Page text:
Weighing Out the Risks
We always hear how important it is to take risks, but how do we know if these risks are worth taking or not? In their book, Empower, John Spencer and A.J. Juliani speak about the importance of taking the leap in order to empower our students. George Couros says that we should always evaluate risks by asking ourselves what is best for this learner. If the risk has a potential of creating a new and better learning experience for our students, then it should be a go. We need to use our professional knowledge and judgement in order to weigh out what risks are worth taking and which ones should be left untouched (calculated risk). Yesterday, I listened to a very thought provoking podcast (Don Wettrick‘s StartUpEd podcast episode 32: Creativity, Mindset and the Future with Seth Godin) which pushed my thinking on so many levels. I was surprised by how Seth defined risk:
“risk has a very specific meaning. And what it means is that something that’s risky is more likely to have a negative outcome than something that’s not risky.”
Upon first reflection, I was taken back. How could this definition be accurate in education if we so strongly encourage everyone (educators and students alike) to be risk takers. But after reflecting further, everything started making more sense. If we see risk taking as one of the most crucial elements to help shift education, then maybe the true risk is not taking risks at all. Maybe the true risk, if we go by Seth’s definition, is to continue doing what we’ve always been doing, because isn’t that more likely to have a negative outcome than if we try new things in order to better our practice and better our students’ learning experiences?
Next, I decided to google the definition of “risk” and liked what Wikipedia had to offer:
Risk is the potential of gaining or losing something of value. Values (such as physical health, social status, emotional well-being, or financial wealth) can be gained or lost when taking risk resulting from a given action or inaction, foreseen or unforeseen. Risk can also be defined as the intentional interaction with uncertainty. Uncertainty is a potential, unpredictable, and uncontrollable outcome; risk is a consequence of action taken in spite of uncertainty.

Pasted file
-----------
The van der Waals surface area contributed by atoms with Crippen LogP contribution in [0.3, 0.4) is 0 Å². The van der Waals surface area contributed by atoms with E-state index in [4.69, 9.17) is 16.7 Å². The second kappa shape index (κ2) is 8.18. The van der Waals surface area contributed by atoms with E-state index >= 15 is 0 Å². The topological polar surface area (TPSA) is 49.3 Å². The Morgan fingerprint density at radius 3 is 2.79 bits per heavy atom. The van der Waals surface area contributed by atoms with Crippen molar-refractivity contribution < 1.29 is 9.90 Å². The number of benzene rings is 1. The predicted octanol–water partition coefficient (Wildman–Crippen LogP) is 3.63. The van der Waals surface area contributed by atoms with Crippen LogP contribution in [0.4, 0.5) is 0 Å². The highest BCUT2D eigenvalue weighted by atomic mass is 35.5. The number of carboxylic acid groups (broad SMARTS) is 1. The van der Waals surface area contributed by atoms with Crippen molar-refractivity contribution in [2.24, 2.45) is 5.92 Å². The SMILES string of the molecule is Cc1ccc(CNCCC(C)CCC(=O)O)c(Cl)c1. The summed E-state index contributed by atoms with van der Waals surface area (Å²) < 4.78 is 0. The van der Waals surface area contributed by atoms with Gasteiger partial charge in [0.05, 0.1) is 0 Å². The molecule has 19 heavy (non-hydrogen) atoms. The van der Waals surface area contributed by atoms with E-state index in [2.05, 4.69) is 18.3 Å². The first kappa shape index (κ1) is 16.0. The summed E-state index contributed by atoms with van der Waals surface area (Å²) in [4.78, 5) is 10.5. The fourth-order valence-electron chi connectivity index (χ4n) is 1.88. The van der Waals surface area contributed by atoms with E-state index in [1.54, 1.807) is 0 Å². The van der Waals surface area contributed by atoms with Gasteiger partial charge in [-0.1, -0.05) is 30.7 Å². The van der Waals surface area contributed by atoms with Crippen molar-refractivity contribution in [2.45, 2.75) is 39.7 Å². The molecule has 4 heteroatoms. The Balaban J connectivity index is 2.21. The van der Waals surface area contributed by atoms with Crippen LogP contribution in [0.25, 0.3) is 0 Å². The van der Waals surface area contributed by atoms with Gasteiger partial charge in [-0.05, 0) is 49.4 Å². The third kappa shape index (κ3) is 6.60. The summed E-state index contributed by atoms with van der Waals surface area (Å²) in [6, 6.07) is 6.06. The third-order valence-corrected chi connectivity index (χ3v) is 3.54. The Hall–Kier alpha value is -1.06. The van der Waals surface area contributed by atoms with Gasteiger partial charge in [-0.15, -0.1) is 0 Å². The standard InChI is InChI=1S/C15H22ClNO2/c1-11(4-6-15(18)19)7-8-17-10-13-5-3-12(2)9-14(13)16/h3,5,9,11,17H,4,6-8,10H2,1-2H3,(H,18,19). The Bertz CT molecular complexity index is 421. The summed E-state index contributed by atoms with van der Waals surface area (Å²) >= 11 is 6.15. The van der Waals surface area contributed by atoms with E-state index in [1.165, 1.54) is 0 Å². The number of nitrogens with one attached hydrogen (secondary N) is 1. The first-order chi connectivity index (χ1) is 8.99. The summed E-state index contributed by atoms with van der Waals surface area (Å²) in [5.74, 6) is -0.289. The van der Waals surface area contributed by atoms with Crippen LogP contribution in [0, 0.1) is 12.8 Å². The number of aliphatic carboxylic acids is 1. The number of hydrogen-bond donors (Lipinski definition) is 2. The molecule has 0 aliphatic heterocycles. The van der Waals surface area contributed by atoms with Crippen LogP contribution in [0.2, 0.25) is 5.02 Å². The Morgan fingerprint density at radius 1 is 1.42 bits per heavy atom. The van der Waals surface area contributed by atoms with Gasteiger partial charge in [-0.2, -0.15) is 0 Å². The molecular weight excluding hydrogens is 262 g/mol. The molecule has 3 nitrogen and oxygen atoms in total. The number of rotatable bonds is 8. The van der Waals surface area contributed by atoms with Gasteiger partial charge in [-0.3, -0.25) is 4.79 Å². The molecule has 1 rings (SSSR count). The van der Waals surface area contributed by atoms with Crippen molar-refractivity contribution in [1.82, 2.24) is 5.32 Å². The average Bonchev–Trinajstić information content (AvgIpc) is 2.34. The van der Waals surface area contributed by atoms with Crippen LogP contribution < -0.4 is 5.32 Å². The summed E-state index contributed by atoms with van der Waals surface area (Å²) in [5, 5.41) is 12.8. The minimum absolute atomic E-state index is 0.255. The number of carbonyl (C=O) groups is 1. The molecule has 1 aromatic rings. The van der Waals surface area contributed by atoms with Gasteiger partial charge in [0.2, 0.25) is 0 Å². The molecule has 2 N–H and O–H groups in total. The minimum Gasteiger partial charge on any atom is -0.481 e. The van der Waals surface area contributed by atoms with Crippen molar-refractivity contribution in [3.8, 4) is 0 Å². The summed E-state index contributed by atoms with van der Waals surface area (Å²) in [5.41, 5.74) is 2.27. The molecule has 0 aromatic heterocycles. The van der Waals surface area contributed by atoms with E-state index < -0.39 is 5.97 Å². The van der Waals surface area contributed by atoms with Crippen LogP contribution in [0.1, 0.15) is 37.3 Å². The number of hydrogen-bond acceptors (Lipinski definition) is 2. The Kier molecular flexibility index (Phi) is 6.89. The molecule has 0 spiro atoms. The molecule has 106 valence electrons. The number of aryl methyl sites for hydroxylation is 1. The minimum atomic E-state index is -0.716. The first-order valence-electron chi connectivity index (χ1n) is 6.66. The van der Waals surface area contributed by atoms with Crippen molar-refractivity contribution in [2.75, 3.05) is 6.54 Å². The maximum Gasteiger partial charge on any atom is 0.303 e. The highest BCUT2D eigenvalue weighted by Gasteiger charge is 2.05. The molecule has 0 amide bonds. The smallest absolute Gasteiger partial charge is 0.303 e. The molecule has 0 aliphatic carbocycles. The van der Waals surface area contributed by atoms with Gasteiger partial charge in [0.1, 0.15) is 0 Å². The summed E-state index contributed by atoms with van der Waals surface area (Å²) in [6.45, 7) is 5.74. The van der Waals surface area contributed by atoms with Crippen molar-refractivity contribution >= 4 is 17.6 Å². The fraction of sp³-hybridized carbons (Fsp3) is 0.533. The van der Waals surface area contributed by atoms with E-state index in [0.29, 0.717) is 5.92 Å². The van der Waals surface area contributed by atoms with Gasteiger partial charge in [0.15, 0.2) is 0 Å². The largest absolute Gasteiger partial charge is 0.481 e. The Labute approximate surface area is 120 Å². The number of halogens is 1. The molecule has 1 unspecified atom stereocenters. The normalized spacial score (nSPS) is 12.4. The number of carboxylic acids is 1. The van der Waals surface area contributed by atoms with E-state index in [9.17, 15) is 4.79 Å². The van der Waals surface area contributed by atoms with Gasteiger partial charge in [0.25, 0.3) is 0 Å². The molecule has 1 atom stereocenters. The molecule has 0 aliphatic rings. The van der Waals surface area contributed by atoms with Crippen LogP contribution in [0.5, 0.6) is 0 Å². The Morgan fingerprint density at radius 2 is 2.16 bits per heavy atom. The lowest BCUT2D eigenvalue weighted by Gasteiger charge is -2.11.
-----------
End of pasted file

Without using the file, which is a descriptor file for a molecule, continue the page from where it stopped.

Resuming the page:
Risk perception is the subjective judgment people make about the severity and probability of a risk, and may vary person to person. Any human endeavor carries some risk, but some are much riskier than others.
I love that: “the potential of GAINING or LOSING”.
I often find myself taking what I’m learning in my professional life and transferring it over to my personal life in order to try to make sense of it, in a different context. This lead to me reflect upon risks that I’ve taken in my life that weren’t directly linked to teaching.
It was February 14th, 2014. I was at the hospital for an early ultrasound, I was 9 weeks pregnant. Yes, it was Valentine’s Day, and it was the day that my world changed. I went into the ultrasound room with the tech while my husband patiently waited outside. The tech did her thing, while I stared at the ceiling waiting for what seemed like an eternity. Finally, my husband was asked to come in so that the tech could to show us a few images that she had taken during the scan. As my husband walked in, the tech said “I would like to show you some pictures of your babIES”. Plural. I was carrying twins. I didn’t know how to handle this news. I cried. A lot. Over the next few days, it seems like that’s all I did. I was paralyzed by fear. I was overwhelmed by how this drastically changed how I had pictured my life. You see, from the very beginning of our relationship, my husband and I had a deal. He wanted two kids while I wanted three. The consensus was that if our first two children were of the same sex, we would have a third. So, with two boys, we took a risk and tried again. And then, this happened. Not just a 3rd child, but a bonus one came too.